Ok…sit down before you check this out.
If you want to see the potential of what we can do with this stuff, take a look at what Julie Lindsay and Vicki Davis have created in their Flat Classroom Project. Julie, who is at the International School Dhaka in Bangladesh, and Vicki who is at Westwood High in Georgia, have collaborated on an amazing undertaking that will connect their kids in a study of the 10 Flattners from Thomas Friedman’s book The World is Flat. In small groups comprised of students from both schools, they’ll be taking the next few weeks to really dig into what’s happening in the two countries from a global perspective and report out in a variety of ways using Read/Write Web tools. In the end, if the grading rubric is any indication, these kids will know a heck of a lot more about their places in the world, the complexities of the age, and the ways in which these tools are changing the way we do business in more than one sense.
Pinch me, but is there all of a sudden a little string of interesting examples of Read/Write Web projects coming together? I know…this example in particular is the result of some amazing and intensive planning. (Did I mention the rubric?) But it makes clear what I think are the two most important aspects of using these tools…first, we have to stop seeing our classrooms as spaces with four walls. Teachers must be willing to be connectors. And second, in the context of those connections, we can give our students real, meaningful, relevant opportunities to teach the rest of us what they know. The fact that the work of these students will be published in its many forms to the world as a whole is just so radically removed from the ways most educators still look at what happens in the classroom. If we are simply content to shuffle paper back and forth only for the sake of slapping an assessment on the work, we are doing our students a grave disservice.
Go and listen to the voices of these kids. (And don’t forget the rubric.) And trumpet this work far and wide. Perhaps Thomas Friedman, who actually sent Julie an e-mail acknowledging the project, will be impressed enough to really give this community a boost (like maybe an op-ed piece in the New York Times???)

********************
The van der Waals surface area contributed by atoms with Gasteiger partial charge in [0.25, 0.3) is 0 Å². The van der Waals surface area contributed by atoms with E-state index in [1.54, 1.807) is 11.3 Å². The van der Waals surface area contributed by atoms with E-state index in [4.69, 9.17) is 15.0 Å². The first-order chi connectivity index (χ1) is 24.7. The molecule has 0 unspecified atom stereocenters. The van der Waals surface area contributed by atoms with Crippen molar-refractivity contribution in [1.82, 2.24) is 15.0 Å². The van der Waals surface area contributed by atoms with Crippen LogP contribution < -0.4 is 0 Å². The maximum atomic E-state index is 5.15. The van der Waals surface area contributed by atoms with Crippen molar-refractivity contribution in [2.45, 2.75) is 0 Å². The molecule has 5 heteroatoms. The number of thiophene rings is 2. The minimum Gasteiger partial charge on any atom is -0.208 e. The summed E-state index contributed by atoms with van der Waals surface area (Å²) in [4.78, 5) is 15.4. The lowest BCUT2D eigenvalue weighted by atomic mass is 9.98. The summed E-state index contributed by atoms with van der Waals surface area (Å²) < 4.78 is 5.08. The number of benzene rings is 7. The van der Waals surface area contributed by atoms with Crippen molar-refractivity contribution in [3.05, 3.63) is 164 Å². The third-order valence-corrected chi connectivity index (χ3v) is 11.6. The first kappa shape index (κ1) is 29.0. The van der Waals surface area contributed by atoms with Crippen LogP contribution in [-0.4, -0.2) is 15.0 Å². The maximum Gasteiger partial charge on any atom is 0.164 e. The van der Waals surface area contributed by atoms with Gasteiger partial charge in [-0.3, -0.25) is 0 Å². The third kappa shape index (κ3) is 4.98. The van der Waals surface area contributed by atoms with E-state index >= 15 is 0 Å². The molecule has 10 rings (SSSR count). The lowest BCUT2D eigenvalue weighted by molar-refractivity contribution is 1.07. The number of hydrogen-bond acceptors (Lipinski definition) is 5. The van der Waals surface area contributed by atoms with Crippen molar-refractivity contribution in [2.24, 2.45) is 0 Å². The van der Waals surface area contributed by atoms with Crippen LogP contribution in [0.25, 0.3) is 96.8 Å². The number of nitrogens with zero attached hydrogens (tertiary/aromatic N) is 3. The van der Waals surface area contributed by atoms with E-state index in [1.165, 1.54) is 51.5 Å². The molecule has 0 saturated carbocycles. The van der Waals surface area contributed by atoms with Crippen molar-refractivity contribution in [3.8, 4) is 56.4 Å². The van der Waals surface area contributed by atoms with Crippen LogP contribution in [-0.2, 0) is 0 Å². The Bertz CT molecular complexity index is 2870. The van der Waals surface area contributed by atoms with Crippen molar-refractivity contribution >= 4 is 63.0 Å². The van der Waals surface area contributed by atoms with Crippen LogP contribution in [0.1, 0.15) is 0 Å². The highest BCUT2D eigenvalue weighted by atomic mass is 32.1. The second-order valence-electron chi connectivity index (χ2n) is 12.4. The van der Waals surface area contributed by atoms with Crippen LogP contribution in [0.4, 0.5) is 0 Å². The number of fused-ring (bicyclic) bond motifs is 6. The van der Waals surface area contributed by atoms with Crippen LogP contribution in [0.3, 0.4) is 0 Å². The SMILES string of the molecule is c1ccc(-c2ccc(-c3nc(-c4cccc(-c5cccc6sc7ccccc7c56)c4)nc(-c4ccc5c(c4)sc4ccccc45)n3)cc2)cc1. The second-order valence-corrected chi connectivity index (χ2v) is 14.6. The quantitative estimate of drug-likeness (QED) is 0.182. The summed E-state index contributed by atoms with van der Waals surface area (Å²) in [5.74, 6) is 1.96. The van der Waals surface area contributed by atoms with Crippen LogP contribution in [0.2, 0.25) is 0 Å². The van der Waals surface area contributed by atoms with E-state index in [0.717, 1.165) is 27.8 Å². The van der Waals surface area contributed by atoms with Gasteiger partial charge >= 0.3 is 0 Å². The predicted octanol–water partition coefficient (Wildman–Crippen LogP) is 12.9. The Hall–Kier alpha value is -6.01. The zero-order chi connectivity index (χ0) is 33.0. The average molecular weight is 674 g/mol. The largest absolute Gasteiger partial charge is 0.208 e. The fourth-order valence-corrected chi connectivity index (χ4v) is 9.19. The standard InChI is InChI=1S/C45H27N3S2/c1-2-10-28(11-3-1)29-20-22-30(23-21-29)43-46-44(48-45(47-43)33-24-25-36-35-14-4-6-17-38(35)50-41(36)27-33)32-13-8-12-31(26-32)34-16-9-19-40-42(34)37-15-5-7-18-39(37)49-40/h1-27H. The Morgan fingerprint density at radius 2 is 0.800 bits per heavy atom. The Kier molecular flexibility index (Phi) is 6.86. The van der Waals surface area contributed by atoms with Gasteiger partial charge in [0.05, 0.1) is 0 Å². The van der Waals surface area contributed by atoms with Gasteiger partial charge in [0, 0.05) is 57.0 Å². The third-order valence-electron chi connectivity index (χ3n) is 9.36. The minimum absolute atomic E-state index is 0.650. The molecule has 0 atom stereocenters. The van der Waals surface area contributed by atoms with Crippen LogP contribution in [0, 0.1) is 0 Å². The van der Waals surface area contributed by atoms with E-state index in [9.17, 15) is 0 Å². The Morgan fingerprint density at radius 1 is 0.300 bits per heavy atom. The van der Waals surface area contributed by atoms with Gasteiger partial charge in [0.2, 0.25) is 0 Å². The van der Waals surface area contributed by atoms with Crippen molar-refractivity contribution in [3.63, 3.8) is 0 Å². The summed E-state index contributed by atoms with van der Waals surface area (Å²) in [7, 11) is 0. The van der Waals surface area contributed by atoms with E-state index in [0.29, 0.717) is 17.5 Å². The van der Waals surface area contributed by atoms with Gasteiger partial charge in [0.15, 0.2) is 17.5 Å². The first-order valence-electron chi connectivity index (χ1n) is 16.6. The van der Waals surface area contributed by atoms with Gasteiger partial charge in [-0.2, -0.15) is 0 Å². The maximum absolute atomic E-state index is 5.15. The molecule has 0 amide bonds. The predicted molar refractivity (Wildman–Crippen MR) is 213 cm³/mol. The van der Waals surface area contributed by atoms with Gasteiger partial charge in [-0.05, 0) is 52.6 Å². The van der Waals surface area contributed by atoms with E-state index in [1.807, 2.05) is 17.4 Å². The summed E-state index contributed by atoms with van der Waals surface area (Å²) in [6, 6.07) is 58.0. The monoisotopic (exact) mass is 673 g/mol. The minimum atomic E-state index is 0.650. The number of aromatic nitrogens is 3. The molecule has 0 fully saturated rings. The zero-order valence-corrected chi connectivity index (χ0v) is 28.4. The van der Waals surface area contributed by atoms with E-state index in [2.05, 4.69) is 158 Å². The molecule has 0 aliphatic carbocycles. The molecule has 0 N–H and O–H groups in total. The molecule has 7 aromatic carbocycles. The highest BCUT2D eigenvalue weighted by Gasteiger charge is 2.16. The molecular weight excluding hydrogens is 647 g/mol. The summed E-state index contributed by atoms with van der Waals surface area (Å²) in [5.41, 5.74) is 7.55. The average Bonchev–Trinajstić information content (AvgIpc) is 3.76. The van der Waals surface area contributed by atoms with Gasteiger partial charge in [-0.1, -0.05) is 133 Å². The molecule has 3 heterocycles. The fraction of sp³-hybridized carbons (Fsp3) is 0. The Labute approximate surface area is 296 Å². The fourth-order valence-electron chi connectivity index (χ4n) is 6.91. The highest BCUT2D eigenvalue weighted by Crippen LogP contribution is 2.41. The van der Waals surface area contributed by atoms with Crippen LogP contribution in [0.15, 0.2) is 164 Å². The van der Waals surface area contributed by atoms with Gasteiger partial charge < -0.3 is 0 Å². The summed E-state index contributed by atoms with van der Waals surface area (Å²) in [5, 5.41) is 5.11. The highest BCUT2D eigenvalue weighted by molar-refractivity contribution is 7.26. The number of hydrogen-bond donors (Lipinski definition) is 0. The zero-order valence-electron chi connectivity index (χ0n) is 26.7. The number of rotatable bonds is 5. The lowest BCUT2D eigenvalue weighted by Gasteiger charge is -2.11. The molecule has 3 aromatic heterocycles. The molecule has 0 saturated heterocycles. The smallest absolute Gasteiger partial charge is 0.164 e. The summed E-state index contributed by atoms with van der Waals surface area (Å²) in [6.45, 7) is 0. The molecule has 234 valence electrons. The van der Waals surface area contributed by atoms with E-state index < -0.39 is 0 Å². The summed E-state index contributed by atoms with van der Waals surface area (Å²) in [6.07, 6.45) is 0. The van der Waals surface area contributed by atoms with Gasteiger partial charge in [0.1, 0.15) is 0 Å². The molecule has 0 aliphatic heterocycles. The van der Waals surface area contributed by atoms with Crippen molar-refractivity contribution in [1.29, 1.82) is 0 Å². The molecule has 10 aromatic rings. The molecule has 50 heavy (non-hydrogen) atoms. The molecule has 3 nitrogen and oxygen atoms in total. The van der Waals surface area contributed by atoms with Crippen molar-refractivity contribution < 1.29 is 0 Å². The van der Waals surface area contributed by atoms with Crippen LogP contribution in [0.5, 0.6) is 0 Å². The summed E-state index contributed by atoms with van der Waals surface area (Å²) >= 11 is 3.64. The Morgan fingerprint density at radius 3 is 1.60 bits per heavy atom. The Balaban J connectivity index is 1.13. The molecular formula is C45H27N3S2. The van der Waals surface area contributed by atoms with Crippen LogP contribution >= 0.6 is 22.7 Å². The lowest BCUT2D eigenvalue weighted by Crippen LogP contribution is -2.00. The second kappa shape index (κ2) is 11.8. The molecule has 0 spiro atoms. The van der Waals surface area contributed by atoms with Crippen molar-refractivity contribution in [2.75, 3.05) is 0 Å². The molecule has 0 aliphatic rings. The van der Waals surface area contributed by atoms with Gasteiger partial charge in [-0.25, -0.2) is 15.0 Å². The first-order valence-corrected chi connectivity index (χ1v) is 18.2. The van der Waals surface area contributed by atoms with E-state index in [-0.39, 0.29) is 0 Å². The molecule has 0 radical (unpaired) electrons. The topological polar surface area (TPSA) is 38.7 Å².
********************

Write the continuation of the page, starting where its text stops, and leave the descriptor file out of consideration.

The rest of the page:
Congratulations Julie and Vicki…can’t wait to see what happens next.
technorati tags:wiki, education, learning, The_World_is_Flat, Thomas_Friedman
Judy O'Connell says
This is outstanding! Just tomorrow I am running a workshop on learning and Web 2.0. I will show participants this project, because it epitomises the best in connectivism through exploring some really important and fascinating issues via Web 2.0 – and across the globe too! Love your work Julie and Vicki! Thanks for the inspiration. Judy
Julie Lindsay says
Hi Will, thanks for your very supportive and encouraging comments. We are excited about where this project will take us. This is a great opportunity for us and our students for cultural interaction and to share ideas, lifestyles and ICT best practice with Web 2.0 tools. And we are having fun! What more can you ask for with a ‘classroom’ project?
Vicki Davis says
We’re very excited about this project and appreciate your kind remarks. It was great to meet you in person two weeks a go at GAETC and your words really confirmed and enhanced many of the things Julie and I were working on as I was at the conference. Thank you for begin a visionary!
David Walker says